A slightly belated Picture Envy this week, due, somewhat obviously, I suppose, to the convergence of the Christmas Holiday with the weekend. It's been a busy couple of weeks, and it feels like this Holiday is the first one during which I can sit down and breath for a moment.
So, I find myself sitting at home, in my drafty office over the garage, listening to Matthew Sweet's How Long Until You Break while playing around with Del.icio.us. I've been fiddling a lot with technology lately. I suppose it makes up for my now defunct – and likely not-to-be-replaced – palm pilot. Still, I've moved most of my bookmarks to my Del.icio.us page. I like the idea of not having to worry about finding or remembering links that I made at work or home while at another location. It took me a while to get into this tool, but I think it's pretty neat. I've been playing with Photoshop a lot lately. Obviously, Philosophy is a Walk on a Slippery Rock is a fairly explicit example of photoshopping an image, but I've also been working on changing the heat of an image by adding and removing color layers. It's interesting, in the sense that recognizing color "temperature" in photography is probably an intuitive version of figuring out what probably would have taken psychologists a long time to do if they studied it in line with the scientific method. Next week, I'll be doing a bunch of photos that relate to one of my favorite subjects: statues. I take great pleasure in shooting pictures of statues because, between the interplay of the coldness of the marble/granite and the often-dramatic shadowing of a statues face can create powerful emotional images.
Joe Cunningham - Saw These
So… let's get on to the "meat" of this post, shall we? I feel like doing for links for picture envy this week, largely because the first one, Joe Cunningham's saw these is, itself, actually a collection of links. Joe's photoblog includes a collection of links under the heading "see these." Saw these is the archive of all of Joe's favorites for 2004. It became the inspiration for Brandon Stone's suggestion on the photoblogs.org blog regarding the use of Del.icio.us for a collective link list of favorite photoblog posts. As an aside, you can also find a list of the most popular photoblog posts linked to on Del.icio.us here (this is a little more selective than the general photoblog posts link).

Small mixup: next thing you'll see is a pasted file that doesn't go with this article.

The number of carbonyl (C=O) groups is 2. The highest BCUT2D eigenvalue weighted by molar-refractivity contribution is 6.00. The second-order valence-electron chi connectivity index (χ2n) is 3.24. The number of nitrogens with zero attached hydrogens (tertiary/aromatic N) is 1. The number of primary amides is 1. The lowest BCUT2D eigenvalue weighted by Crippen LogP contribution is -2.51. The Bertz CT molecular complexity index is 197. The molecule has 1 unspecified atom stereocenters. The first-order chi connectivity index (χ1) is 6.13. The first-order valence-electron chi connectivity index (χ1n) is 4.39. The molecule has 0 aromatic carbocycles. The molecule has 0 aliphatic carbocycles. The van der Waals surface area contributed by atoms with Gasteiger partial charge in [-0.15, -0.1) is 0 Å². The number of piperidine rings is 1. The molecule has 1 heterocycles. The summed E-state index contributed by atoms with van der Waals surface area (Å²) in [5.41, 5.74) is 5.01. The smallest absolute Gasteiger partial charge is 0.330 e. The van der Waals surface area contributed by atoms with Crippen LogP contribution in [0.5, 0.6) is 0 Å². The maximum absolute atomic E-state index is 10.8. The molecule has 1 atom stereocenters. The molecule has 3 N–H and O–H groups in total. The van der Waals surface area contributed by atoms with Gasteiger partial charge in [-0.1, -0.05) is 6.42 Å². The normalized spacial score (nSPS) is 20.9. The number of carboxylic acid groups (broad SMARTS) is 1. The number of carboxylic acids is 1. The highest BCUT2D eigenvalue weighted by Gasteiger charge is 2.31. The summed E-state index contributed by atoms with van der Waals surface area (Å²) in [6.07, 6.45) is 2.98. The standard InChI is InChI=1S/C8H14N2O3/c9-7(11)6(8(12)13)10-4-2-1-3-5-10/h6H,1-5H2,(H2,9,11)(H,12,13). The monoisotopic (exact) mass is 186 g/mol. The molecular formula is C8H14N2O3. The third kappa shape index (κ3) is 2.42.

The Little Green Suitcase - Indifference
One of the pleasures of seeing what other people find interesting on Del.icio.us has been finding a number of new photoblogs that interest me. The Little Green Suitcase is one of them. Indifference is apparently a shot from when the proprietor of The Little Green Suitcase was in high school. I like the repeating near-symmetry of the park benches, as well as the off-kilter placement of the two young women on the bench in the center of the frame. The image looks a little beaten-up, and, overall, it has the air of being from thirty or forty years ago.
640x480.net – Untitled
640x480.net represents an interesting project. Developed by Michal Daniel, the site is dedicated to images taken with the Eyemodule2 camera (the old plug-in for the Handspring PDAs). The images have a great "surveillance camera" feel, and the untitled image I've selected for this week's Picture Envy is especially pleasing to me because, upon viewing it, I imagined a story of instability and suffering. The sense of motion conveyed along the top of the subject's face and the minimal depth of field convey an image of a startled man, perhaps unwell, being surprised on his way home to a darkened apartment where he usually listens to AM radio – more the commercials than the sports and commentary – while sitting in a secondhand high-backed chair.
I know that, probably, I should be doing a sappy, nostalgic collection of images that relate to the Yuletide, but, frankly, if you're coming to Unbillable Hours for a while, you've probably learned that my stock in trade is melancholia. The untitled image linked to above is heavily perfumed with the musk of sorrow. Anyway, melancholia is part of the Christmas spirit. Remember, one of the gifts of the Wise Men to Mary and Joseph was myrrh, the ancient funereal scent used for the preparation of the dead. Melancholia was always intended to be part of the holiday. It's probably a nod to those melancholy people like me who have to endure the "comfort and joy" parts with squinting discomfort.
Visual Gratification – Starburst
Visual Gratification has a particularly interesting shot, Starburst, that is a great example of why I think light, itself, is perhaps the most interesting subject for shooting (in fact, earlier this evening, I went out to take some long exposure shots of the lumenaria that has been set up by many families on my block.